Steve Frisch
President

Steve Frisch

President

Steve is President of Sierra Business Council and one of its founding members. Over the last 20 years Sierra Business Council has leveraged more than $100 million of investment in the Sierra Nevada and its communities through community and public-private partnerships.  Sierra Business Council also manages the Sierra Small Business Development Center focusing on advancing sustainable business practices and linking new and expanding businesses to climate mitigation and adaptation funding. Steve manages SBC’s staff and programmatic development.

Prior to joining the Sierra Business Council, Steve owned and operated a small business in Truckee. Steve serves on the board of the California Stewardship Network, the Large Landscape Practitioners Network, the National Geographic Geo-tourism Council, Capital Public Radio, and Leadership For Jobs and a New Economy.  Steve is also a former Fulbright Exchange Program Fellow, sharing information and knowledge gained in the Sierra Nevada in China and Mongolia.  Steve is a graduate of San Francisco State University with a B.A. in Political Science.

 

Personal Highlights:

Steve lives in Truckee with his wife Lisa. He is an avid reader of history, politics, community planning and Sierra issues. Steve enjoys traveling the back roads, connecting to local history, camping and cooking.

 

Sign On to Support the Sierra

Dear Friends,

Sierra Business Council has been working diligently for many months to convince state lawmakers that any 2014 California Water Bond going to voters this November should include a strong set of “Sierra Principles”.   The legislative process has been somewhat chaotic, however in the next three weeks the choices between competing bond measures will be made, likely boiling down to one or two that the legislature will vote on.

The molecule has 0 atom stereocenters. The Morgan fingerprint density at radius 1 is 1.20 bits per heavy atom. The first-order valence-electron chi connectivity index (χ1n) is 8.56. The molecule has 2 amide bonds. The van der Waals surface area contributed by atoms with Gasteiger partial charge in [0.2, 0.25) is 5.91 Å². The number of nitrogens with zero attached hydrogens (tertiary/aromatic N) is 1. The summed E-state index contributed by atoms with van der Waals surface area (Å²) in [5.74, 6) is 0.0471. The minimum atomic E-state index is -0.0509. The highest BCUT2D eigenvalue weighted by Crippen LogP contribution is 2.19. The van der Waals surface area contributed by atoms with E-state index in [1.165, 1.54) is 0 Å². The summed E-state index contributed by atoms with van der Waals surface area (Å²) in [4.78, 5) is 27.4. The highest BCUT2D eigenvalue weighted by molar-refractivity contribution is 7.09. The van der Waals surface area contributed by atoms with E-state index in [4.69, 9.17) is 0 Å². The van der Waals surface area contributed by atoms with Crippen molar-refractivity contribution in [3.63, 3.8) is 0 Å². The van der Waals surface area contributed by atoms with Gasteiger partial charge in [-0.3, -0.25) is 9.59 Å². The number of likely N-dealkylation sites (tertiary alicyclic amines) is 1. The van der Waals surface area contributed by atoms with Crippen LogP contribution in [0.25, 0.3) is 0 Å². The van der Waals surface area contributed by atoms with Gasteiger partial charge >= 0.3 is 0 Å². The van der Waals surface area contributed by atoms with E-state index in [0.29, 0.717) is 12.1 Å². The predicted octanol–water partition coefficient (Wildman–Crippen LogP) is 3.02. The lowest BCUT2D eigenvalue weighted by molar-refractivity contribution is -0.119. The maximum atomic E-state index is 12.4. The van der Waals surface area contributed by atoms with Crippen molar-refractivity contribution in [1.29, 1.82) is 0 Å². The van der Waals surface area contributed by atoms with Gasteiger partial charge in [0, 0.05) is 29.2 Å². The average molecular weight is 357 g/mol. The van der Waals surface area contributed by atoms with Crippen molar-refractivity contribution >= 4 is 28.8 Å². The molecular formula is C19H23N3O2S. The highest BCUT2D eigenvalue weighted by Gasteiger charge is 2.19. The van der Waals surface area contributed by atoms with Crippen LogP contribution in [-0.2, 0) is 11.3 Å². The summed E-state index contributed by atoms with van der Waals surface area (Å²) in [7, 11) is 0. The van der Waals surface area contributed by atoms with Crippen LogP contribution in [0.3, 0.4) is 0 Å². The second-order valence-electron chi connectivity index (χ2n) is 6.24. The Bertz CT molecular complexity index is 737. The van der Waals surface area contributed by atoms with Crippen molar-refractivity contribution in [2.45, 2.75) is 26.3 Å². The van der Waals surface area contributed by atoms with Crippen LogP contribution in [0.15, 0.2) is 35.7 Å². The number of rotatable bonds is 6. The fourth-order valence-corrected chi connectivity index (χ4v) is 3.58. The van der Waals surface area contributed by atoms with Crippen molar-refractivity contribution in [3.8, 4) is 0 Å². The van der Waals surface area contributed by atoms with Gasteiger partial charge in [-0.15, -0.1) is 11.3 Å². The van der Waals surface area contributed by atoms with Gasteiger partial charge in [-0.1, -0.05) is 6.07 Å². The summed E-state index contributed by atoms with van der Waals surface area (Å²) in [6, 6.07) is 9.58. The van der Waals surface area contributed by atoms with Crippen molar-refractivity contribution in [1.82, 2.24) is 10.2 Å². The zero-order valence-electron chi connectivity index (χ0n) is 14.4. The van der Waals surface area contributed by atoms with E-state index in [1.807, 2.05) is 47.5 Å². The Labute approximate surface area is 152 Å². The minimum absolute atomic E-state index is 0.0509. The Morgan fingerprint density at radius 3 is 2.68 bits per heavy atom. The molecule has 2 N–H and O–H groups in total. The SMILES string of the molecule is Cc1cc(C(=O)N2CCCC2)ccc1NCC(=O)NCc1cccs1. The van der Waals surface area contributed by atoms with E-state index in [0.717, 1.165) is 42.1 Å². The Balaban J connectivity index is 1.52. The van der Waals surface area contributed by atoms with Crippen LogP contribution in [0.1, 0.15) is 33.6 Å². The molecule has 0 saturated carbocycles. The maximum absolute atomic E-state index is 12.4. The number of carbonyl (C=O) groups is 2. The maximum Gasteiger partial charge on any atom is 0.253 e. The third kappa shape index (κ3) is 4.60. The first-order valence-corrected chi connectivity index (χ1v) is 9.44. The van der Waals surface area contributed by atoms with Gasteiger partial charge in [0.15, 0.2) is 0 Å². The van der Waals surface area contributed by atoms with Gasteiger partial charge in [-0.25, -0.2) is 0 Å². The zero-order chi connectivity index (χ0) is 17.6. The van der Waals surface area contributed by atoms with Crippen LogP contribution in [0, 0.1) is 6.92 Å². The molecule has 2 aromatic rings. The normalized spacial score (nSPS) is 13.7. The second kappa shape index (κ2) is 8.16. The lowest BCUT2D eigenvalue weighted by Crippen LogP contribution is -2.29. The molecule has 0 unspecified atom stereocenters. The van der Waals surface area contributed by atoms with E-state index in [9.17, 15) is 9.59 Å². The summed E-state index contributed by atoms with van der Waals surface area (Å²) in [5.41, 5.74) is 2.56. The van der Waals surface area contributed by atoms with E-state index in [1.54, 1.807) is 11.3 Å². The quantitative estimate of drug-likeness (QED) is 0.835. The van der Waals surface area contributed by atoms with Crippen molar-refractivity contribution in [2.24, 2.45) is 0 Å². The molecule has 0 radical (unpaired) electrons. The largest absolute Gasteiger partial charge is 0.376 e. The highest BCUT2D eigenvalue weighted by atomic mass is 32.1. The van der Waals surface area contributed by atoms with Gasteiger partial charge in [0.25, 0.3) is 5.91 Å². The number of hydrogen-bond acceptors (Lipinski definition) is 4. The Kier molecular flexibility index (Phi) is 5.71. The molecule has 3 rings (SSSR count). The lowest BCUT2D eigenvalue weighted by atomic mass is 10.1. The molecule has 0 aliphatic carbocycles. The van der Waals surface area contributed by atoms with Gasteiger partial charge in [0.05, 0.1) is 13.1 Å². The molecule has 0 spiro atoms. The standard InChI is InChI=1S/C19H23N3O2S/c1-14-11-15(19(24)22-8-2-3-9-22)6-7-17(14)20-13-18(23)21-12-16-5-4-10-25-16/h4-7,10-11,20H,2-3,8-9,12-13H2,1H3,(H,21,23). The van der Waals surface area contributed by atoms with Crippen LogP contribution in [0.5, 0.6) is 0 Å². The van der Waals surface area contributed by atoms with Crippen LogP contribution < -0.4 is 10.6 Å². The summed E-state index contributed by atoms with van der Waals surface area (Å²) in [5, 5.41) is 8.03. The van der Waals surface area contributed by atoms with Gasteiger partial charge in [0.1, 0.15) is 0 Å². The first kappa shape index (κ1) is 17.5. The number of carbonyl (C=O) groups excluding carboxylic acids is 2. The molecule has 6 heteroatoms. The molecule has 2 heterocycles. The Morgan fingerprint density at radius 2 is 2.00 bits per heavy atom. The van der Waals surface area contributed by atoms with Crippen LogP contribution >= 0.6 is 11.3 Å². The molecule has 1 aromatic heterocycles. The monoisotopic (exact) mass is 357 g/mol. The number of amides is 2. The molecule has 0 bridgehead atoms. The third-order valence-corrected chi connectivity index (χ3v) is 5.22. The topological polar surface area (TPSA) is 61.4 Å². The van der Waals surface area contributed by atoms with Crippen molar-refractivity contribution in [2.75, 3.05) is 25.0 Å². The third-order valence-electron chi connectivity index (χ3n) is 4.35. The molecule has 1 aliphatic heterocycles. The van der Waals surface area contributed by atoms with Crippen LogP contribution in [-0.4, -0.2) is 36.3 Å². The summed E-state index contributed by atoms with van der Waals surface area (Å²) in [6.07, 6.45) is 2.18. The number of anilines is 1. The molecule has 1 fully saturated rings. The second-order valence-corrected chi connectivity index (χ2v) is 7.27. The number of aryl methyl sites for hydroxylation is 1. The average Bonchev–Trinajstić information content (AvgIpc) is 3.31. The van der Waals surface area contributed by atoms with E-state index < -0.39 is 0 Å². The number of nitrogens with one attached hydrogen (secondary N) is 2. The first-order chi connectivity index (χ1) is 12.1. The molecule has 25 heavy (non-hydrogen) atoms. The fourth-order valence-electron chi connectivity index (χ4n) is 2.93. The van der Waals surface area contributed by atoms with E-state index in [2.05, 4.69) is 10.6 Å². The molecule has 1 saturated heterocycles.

COMM SF WaterBondLetter 2014 05 1Sierra Business Council has been working with the Sierra Nevada Conservancy and the Mountain Counties Water Resources Association to advance the following four “Sierra Principles” and asking legislators to include them in final legislative language regardless of which Water Bond vehicle is selected.

We are hoping that you will agree to sign on to these principles in the next two weeks:

1. Recognize the Sierra Nevada as a region of ‘statewide significance’: because we contribute 65%-75% of the developed water supply in the state. This will give the Sierra a competitive advantage in future program guidelines.

2. Fund the Sierra Nevada Conservancy at least at the $125 million level: this is admittedly less than we hoped, but the most realistically achievable this year, and without your weigh-in could be entirely eliminated.

3. Maintain the Mountain Counties Overlay: include a specific allocation of at least $44 million for integrated regional water management planning in the Sierra.

4. Legacy Mining Contamination: include a specific allocation of $50 million from the roughly $1 billion water quality section of the bond measure to address prevention and remediation of mercury contamination in state drinking water resources. Sierra Business Council has not yet endorsed a specific piece of legislation.

We have not taken a position on water storage or Delta protection provisions, which many consider problematic in the bill. We are simply asking the legislature to include a specific set of “Sierra Principles” in whichever vehicle they choose.

I hope that you will consider signing on today. A copy of our full letter to the legislature is attached, along with a form for adding your voice.

Please help us stand up for the Sierra.

If you have any questions about the 2014 Water Bond process in general, or Sierra Business Council’s position specifically, please feel free to e-mail This email address is being protected from spambots. You need JavaScript enabled to view it. or This email address is being protected from spambots. You need JavaScript enabled to view it..

Sincerely,
Steve Frisch
President, Sierra Business Council       

 

Sign Below to Support Sierra Principles in the California Water Bond      

 

 

Photo Courtesy of Inyo County